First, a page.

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What Is a Baja Bug?

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  • Written By: Dan Cavallari
  • Edited By: Bronwyn Harris
  • Last Modified Date: 14 November 2016
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    Conjecture Corporation
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A Baja bug is a modified Volkswagen Beetle intended for driving use off-road in the desert, or along beaches. Original model Beetles were usually used for modification into a Baja bug, though some later model, air-cooled versions were used as well. These vehicles became prominent in the 1960s and continue to be popular in modern times; the Volkswagen Beetles are used for these conversions because they are generally easy to modify, they feature stiff, rugged suspension, and the engine is mounted in the rear, leading to better traction as well as less chance of damage.

One of the most common modifications made to the Beetle to make it a Baja bug is the cutting of the front and rear bumpers to improve clearance over rugged terrain. The tires of the vehicle can be swapped out for larger, more aggressively treaded models, and the body of the Beetle is often raised for added clearance. The rear body panel that usually covers the engine is usually cut to partially expose the engine; this aids in air cooling, making the engine more powerful and efficient. A roll bar system is installed within the cabin of the Baja bug to protect the driver and passengers should a rollover occur.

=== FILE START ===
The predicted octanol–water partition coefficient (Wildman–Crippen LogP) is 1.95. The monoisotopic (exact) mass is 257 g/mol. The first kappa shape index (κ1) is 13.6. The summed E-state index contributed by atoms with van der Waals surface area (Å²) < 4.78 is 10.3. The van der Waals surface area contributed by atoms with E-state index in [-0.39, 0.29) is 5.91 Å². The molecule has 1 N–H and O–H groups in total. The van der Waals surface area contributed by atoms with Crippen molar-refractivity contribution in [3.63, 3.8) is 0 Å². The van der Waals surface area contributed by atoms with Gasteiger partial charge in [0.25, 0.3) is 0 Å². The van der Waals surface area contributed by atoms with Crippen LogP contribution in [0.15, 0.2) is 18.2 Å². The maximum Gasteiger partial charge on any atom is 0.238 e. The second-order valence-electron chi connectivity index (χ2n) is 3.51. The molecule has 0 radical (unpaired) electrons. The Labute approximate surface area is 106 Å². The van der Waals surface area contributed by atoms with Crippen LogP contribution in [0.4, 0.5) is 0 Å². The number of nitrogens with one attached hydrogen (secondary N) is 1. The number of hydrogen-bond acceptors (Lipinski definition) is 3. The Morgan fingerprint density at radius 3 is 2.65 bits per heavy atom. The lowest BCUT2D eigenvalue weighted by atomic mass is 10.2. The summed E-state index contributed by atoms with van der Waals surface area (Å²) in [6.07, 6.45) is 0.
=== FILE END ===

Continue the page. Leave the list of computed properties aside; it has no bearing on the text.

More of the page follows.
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The suspension of the Baja bug can also be modified for longer travel, and the stiff torsion bar suspension is suitable for enduring the rigors of off-road driving. Fiberglass panels often replace the front and rear body panels for weight savings; the light front end helps aid in traction, since the Baja bug does not have four wheel drive. Other components may be removed for weight savings as well, though on early models, fiberglass panels were not yet available and therefore did not end up being used for such conversions.

It is not uncommon to find Baja bugs that lack windshields and other windows. They are removed for safety reasons, as the likelihood of a rollover is much higher with a Baja bug than with a standard Beetle designed for on-road use. Sometimes the bug is fitted with brush guards at the front of the vehicle to protect the undercarriage; lights and other accessories may also be added for convenience and function. Engines are often modified for more power as well, and fuel injection systems from later model Beetles may be often retro-fitted onto original engines for better performance and power. The headers of the engine may be modified for greater efficiency as well.

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